Signs and Symptoms That You Might Be in Relapse Mode

There’s a reason why people who are in recovery from addiction say they take life one day at a time. That’s because addiction never really goes away—every day poses the possibility of relapse, which requires a commitment to sobriety to avoid falling back into the trap of using drugs or alcohol again.

Relapse can be sneaky, however. It doesn’t start with taking a drink or drugs. Rather, that’s the culmination of the relapse process. The wheels are set in motion much earlier, which is why it’s important to know the signs and stages of relapse in order to try and prevent it from happening.

Stages of Relapse

Relapse starts inside of a person, beginning with their emotional state of being. If someone is dealing with depression, anxiety or sadness, that can color the person’s outlook. Negative emotions can be poisonous, deeply affecting a person’s mental health. It can be an ongoing battle wrestling with negative thoughts, and it may lead someone to start to feel negative about recovery as well.

This demoralization can weaken someone’s resolve to stay sober. That can lead to questioning the value of sobriety or whether relapse is really a big deal. If the mental and emotional issues aren’t dealt with, it can lead to physical problems such as loss of appetite or lack of sleep. In this vulnerable emotional, mental, and physical state, it can very easily lead to relapse.

Signs of Relapse

Knowing the signals that can lead to a relapse can help someone get the assistance they need. If you or a loved one is in recovery and you see any of the following warning signs, you will want to follow up and get professional help as soon as possible.

  • Depression. Symptoms of depression can include feelings of uselessness, lethargy, anxiety, and a loss of interest in the activities that usually bring joy and satisfaction.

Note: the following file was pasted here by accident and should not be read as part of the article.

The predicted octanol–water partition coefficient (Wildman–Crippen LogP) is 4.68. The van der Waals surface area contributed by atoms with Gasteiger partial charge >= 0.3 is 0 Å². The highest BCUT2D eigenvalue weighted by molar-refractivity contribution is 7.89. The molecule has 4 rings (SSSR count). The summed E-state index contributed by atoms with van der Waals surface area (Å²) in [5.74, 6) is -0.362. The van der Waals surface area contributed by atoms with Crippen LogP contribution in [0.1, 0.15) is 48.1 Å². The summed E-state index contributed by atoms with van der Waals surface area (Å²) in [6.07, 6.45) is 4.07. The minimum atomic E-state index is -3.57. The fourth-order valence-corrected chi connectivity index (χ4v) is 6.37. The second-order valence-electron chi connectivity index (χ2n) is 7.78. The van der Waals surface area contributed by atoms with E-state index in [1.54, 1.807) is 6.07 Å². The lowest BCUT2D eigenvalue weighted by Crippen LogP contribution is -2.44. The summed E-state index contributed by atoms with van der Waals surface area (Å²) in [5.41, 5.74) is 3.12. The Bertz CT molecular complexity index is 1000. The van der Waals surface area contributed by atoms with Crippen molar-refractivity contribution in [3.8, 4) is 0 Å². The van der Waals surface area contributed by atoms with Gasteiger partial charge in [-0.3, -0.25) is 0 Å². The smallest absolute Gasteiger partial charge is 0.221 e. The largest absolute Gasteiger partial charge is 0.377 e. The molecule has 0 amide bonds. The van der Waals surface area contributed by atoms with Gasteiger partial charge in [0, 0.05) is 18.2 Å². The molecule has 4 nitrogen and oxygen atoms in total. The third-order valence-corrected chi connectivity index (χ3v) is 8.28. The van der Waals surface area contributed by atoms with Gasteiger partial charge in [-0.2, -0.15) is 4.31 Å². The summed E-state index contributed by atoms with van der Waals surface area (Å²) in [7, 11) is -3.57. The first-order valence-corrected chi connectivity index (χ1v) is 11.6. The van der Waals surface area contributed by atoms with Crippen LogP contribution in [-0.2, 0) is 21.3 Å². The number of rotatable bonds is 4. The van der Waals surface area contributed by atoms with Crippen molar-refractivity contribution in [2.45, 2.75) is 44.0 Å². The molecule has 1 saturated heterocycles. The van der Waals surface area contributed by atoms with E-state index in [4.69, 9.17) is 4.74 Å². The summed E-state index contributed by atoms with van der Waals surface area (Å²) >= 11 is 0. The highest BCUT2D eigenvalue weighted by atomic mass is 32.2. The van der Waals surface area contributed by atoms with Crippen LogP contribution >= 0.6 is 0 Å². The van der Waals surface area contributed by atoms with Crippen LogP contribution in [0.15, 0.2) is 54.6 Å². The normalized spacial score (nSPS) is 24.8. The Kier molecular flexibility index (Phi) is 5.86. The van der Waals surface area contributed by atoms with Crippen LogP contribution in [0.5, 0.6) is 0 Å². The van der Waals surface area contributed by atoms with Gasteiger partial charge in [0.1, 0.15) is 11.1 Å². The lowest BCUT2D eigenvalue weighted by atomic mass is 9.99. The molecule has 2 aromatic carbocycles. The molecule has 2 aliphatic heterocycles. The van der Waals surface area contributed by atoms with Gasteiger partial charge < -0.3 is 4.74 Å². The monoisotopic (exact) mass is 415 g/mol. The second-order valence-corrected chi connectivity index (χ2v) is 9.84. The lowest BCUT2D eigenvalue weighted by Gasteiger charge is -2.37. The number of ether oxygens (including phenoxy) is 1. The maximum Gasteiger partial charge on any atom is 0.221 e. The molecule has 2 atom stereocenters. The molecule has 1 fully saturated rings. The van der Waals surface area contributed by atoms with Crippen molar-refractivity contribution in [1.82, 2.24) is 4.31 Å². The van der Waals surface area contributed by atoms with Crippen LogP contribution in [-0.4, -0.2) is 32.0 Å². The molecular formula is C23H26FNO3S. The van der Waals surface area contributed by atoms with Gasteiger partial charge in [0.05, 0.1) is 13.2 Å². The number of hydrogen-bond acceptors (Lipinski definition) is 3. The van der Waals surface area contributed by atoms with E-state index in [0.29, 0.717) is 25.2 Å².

• Skepticism about recovery. If someone starts to talk about how recovery isn’t beneficial, or that sobriety doesn’t mean complete abstention from substances, that’s another red flag.
  • Lying or denials. This can be especially worrisome if someone is lying about their daily activities or whether they have been consuming substances.
  • Reliving the past. Wearing rose-colored glasses when reminiscing about the days that were consumed by addiction can be dangerous. The person may talk about the “good old days,” forgetting about the ruined relationships and health problems stemming from substance abuse. This could lead to a more open attitude about using again, especially if the person has the misguided belief that it won’t have a negative impact on their health. Revisiting the past can also mean someone is hooking up again with people who encouraged their substance abuse.
  • Changes in mood and behavior. A cheerful person suddenly grows more irritable. Someone who kept a strict schedule drops out of their regular activities without a good reason. These are signs that the person could be going through emotional and mental shifts that could lead to a relapse.
  • Spending more time alone. Negative thoughts or a mental health issue such as depression can lead someone to isolate themselves and keep away from the people who could help, such as family or support group members.
  • Inability to deal with stress. Major life changes—divorce, death in the family, job change or loss of financial security—can be a trigger for relapse, especially if the person’s usual coping technique to handle stress doesn’t seem to be working.
  • Boredom or exhaustion. It can be so depleting to have to struggle emotionally and mentally with the thought of relapse, and that can lead someone to feel tired or a sense of inertia. Substances could then be used to fill that gap.

Steps to Take to Avoid Relapse

Preventing relapse is crucial in recovery. If you identify a warning sign, it’s vital to get help as soon as possible so you don’t fall prey to your addiction. That could mean talking with a trusted friend or family member, setting up an appointment with your therapist or attending more 12-step or support group meetings. Doing this will remind you of the importance of using the coping tools you learned during your rehabilitation treatment. It’s also beneficial to maintain healthy habits, such as exercising and eating well, that will strengthen you in all aspects of your life. Finally, employ relaxation techniques such as meditation or deep breathing that can help prevent stress-related triggers from causing a relapse. If you relapse or think it will be imminent, then you should enter a treatment program immediately.

Casa Palmera offers exceptional addiction rehabilitation programs that will give you foundational tools for recovery and provide the support you need as you pursue sobriety. Our staff members are experienced in helping clients in all areas of recovery, including those who are dealing with a relapse. For more information, visit our website today.